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Alford, Monty.

Whitehorse, Burns & Morton, c1986. 123pp, paper, $10.95, ISBN 0-920961-00-2. Distributed by Burns & Morton, P.O. Box 4315, Whitehorse, Yukon, Y1A 3T3. CIP

Grades 8 and up
Reviewed by Adele Case

Volume 15 Number 1
1987 January

Yukon Water Doctor is the smallish, softcover memoir of a life's work that has been anything but soft. Monty Alford, the author, is a lucky man, who more than once survived boating accidents, immersions in icy water, and float-plane mishaps. More than anything, Alford's book tells us, modestly and self-effacingly, about his decades long love affair with the Yukon.

Hostile weather was an ever-present adversary, except for a few months in the summer. Oddly, though, Alford (trained as a surveyor in England and raised far from snowshoes and sledge dogs) thrived in the solitude of the lonely northern environment. His survey job presented him with frazil, slush, and rock-hard river surface ice, which had to be drilled, chopped, or dynamited so that he could carry on with his hydrographic work. To reach the recording areas, he often had to struggle through heavy snow in sub-zero weather, over impossible terrain with just one guide. As the northern rivers are ice covered for half the year, much of the metering work must be completed in difficult conditions. Alford was not only equal to the demands, he thrived in the arctic climate.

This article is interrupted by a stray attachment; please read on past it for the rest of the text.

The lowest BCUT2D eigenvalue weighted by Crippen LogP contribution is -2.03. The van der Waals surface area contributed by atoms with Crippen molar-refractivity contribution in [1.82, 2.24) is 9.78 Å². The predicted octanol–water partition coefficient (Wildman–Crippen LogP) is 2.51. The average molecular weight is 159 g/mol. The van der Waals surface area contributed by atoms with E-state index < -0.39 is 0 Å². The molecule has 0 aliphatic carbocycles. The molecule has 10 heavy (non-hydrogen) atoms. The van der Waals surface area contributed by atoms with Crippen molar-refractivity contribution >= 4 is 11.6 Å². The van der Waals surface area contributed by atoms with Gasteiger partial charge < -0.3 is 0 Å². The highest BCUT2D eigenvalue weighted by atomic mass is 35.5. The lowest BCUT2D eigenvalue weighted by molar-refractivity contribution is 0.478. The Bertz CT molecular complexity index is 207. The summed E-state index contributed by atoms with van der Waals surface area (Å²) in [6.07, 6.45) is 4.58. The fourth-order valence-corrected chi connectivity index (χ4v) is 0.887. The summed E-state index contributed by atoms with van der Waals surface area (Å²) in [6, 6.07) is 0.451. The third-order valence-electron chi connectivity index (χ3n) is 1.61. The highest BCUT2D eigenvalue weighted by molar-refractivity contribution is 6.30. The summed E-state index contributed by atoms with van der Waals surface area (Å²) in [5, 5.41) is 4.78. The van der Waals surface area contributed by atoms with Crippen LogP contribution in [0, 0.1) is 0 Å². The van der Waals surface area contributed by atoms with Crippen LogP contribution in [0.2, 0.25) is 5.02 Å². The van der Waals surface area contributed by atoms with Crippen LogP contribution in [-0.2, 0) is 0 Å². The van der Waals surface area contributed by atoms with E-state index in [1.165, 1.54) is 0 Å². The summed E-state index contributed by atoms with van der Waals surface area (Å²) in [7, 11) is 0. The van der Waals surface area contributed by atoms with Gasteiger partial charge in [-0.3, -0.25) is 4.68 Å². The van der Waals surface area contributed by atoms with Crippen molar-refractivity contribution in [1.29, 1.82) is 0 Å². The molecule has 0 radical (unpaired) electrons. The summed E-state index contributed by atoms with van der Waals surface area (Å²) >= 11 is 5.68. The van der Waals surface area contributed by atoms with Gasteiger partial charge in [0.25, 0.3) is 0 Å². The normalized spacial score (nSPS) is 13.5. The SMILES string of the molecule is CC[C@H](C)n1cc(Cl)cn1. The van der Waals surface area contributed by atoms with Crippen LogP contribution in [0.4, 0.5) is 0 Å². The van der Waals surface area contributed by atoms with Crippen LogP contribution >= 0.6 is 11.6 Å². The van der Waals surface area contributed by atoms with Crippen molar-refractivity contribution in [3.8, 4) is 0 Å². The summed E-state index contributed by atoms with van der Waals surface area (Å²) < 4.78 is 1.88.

Dubbed "the water doctor man" by Pelly Indians, Alford's title explains his important record-keeping work for the federal Water Survey of Canada. The book is a collection of Alford's reminiscences of the highlights of his life and his adventures on many of the well-known rivers, including the notorious Nahanni and the misnamed Primrose, which Alford describes as an "acrobatic" stream, tumbling rather than flowing to its mouth. Each chapter has a starred overall map, but a good map of the entire territory showing all the metered areas would have been a useful addition to the book.

The book is dedicated to the memory of two of the author's friends who perished in a white-out over Lake Labarge, the body of water immortalized in Service's poem about Sam McGee. If there is a weakness, it is that the book is so low key and almost deprecatory in tone that Alford does not give us the drama of even the most hair-raising incidents he talks about. Why did the Primrose River dogs have to be tied to separate trees? Why are white-outs so feared, and what brings them about? Why are those who love the northern lights such a humble breed of outdoorsmen? What qualities must a man possess to fit in and become a true Yukoner? Perhaps Monty Alford will write again, and let us know.

Adele Case, Britannia S.S., Vancouver, B.C.
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